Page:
Cambridge engineering firm, CVE, is part of a consortium of organisations that have won an InnovateUK grant to dramatically reduce the installation costs of the world's largest offshore wind farm in the North Sea. This grant is in addition to two other renewable energy projects, which are focussing on the new generation of small modular reactors (SMRs) that the UK government are currently promoting as part of the recently announced Green Energy Strategy. CVE obtained these grants with support from UKEF.
When completed, the Dogger Bank wind farms will generate enough energy to power over 4.5 million homes every year - around 5% of the UK's electricity needs.
As the construction of wind turbines uses a substantial amount of welding equipment, CVE has adapted its latest high-tech welding technology to reduce the fabrication time and cost of the wind turbine foundations by up to 25%. This new technology could represent a significant contribution to Dogger Bank's achievement of being the first wind farm in the world to be able to generate electricity without the need for any subsidies.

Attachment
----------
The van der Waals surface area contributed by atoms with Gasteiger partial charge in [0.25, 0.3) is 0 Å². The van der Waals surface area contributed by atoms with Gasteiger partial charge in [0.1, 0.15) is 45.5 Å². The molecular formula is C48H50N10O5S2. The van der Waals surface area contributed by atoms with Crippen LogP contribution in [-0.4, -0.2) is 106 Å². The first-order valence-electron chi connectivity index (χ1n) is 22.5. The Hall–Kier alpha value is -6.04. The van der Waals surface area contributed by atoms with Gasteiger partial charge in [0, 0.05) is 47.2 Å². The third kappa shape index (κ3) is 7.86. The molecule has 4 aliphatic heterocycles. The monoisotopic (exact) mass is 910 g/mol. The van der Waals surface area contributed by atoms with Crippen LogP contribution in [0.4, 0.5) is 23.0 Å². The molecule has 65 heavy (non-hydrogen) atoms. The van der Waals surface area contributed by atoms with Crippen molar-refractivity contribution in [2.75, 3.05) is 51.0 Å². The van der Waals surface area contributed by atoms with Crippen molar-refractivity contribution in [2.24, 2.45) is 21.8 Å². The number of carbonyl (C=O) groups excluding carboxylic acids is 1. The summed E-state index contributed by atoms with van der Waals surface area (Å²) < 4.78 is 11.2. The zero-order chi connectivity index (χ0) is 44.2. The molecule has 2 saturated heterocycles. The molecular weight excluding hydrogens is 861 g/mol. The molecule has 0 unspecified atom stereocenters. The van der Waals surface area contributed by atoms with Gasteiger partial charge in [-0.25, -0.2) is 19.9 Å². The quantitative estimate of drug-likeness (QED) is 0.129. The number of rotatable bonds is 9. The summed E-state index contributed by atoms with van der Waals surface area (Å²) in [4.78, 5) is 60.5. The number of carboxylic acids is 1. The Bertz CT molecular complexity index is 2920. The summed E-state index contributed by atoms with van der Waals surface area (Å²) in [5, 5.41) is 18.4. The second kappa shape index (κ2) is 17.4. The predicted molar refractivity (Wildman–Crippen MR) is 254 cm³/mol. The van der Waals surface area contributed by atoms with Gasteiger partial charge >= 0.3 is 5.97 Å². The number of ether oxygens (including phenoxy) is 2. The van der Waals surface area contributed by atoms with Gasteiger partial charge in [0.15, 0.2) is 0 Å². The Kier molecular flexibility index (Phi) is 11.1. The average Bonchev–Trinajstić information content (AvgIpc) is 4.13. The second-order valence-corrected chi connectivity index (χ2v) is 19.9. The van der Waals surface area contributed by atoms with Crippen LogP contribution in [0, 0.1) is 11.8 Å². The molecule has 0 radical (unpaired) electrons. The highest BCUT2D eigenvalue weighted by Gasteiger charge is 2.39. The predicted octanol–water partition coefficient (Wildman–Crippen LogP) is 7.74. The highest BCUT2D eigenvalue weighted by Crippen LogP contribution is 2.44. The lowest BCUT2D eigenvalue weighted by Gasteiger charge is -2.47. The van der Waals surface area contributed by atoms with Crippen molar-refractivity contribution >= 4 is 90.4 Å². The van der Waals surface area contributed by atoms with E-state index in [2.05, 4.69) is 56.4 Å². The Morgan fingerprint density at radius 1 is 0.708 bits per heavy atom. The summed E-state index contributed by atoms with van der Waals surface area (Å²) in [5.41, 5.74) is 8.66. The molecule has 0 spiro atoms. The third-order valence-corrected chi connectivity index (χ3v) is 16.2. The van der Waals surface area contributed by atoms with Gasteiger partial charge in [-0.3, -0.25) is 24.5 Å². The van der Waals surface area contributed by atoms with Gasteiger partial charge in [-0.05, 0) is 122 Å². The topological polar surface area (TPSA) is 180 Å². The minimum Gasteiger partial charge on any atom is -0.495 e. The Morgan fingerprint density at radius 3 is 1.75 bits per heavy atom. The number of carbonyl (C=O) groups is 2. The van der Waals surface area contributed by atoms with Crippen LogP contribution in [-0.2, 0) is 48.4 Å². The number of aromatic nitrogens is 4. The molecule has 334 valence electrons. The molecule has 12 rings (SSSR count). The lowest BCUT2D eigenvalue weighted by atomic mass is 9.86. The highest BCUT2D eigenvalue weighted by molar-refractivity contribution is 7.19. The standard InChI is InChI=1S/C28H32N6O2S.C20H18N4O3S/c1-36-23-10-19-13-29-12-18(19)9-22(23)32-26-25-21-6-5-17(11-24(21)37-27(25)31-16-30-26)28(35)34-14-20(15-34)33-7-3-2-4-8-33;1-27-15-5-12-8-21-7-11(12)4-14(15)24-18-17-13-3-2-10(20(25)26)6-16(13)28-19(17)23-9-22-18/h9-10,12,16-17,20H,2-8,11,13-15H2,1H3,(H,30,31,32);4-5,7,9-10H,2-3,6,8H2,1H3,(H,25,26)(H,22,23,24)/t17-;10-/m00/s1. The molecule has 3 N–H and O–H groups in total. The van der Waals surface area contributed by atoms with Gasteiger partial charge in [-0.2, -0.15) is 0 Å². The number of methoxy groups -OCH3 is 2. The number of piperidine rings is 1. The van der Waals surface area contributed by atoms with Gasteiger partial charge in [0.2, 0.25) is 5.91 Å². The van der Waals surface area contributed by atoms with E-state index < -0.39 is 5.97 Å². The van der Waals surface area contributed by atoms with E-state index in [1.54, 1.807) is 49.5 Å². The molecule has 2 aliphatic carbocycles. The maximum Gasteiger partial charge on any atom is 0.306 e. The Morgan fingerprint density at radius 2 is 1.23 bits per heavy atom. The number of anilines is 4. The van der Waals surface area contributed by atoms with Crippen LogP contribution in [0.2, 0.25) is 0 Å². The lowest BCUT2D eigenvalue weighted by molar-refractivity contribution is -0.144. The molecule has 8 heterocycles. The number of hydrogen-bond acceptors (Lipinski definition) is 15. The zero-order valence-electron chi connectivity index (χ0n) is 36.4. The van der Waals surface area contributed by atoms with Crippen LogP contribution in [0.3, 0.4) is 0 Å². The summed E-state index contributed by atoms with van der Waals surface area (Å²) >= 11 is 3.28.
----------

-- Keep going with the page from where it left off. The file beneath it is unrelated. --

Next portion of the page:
The development of this technology required a great deal of investment by CVE, locking up valuable cash and putting pressure on its successful exporting business. Fortunately, they were able to agree on support from UKEF, the UK's export credit agency. Together, they managed to secure a trade loan facility from CVE's bank to finance several export contracts and unlock the capital that CVE needed to supply both the offshore wind and nuclear projects.
"Even though our export order book has been full of orders from China, USA, and India, the economic disruption that has been caused by the Covid-19 pandemic has made it difficult to get all of the finance needed from our bank," noted David Evans, Finance and Accounting Director at CVE. "UKEF's guarantee will allow us to deliver contracts with clients around the world and deliver on the Dogger Bank project."
"The UK is world-renowned for the quality of its manufactured goods and is rapidly becoming a centre for green technology," said Jo Archer, UKEF Export Finance Manager for the region.
"UKEF is one of the world-leading ECAs for supporting clean, sustainable projects. Through supporting companies like CVE, it is playing its part in helping the UK achieve its clean energy goals and help the world transition away from fossil fuels."
This support for CVE is part of the UKEF's ongoing support for renewable projects around the world, with £2 billion of direct lending dedicated to supporting renewable energy projects.